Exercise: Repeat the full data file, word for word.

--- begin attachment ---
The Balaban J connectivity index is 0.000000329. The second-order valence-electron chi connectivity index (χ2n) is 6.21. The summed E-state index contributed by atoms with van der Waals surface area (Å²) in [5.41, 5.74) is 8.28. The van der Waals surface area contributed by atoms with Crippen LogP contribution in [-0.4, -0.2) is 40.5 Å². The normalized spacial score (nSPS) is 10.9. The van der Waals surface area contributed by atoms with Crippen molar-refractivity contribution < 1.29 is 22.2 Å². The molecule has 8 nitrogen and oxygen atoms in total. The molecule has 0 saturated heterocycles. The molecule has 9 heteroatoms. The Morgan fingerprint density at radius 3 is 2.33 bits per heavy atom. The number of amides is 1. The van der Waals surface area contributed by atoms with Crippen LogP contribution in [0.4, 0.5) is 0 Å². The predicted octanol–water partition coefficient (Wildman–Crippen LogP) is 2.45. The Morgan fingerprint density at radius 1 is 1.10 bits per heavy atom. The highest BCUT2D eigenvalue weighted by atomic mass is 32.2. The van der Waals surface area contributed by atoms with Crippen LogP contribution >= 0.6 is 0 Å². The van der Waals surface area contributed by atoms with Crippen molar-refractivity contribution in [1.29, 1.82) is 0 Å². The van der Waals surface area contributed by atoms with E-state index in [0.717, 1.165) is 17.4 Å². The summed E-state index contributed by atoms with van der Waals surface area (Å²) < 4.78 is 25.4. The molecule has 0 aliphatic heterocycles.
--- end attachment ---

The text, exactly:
The Balaban J connectivity index is 0.000000329. The second-order valence-electron chi connectivity index (χ2n) is 6.21. The summed E-state index contributed by atoms with van der Waals surface area (Å²) in [5.41, 5.74) is 8.28. The van der Waals surface area contributed by atoms with Crippen LogP contribution in [-0.4, -0.2) is 40.5 Å². The normalized spacial score (nSPS) is 10.9. The van der Waals surface area contributed by atoms with Crippen molar-refractivity contribution < 1.29 is 22.2 Å². The molecule has 8 nitrogen and oxygen atoms in total. The molecule has 0 saturated heterocycles. The molecule has 9 heteroatoms. The Morgan fingerprint density at radius 3 is 2.33 bits per heavy atom. The number of amides is 1. The van der Waals surface area contributed by atoms with Crippen LogP contribution in [0.4, 0.5) is 0 Å². The predicted octanol–water partition coefficient (Wildman–Crippen LogP) is 2.45. The Morgan fingerprint density at radius 1 is 1.10 bits per heavy atom. The highest BCUT2D eigenvalue weighted by atomic mass is 32.2. The van der Waals surface area contributed by atoms with Crippen LogP contribution >= 0.6 is 0 Å². The van der Waals surface area contributed by atoms with Crippen molar-refractivity contribution in [1.29, 1.82) is 0 Å². The van der Waals surface area contributed by atoms with E-state index in [0.717, 1.165) is 17.4 Å². The summed E-state index contributed by atoms with van der Waals surface area (Å²) < 4.78 is 25.4. The molecule has 0 aliphatic heterocycles.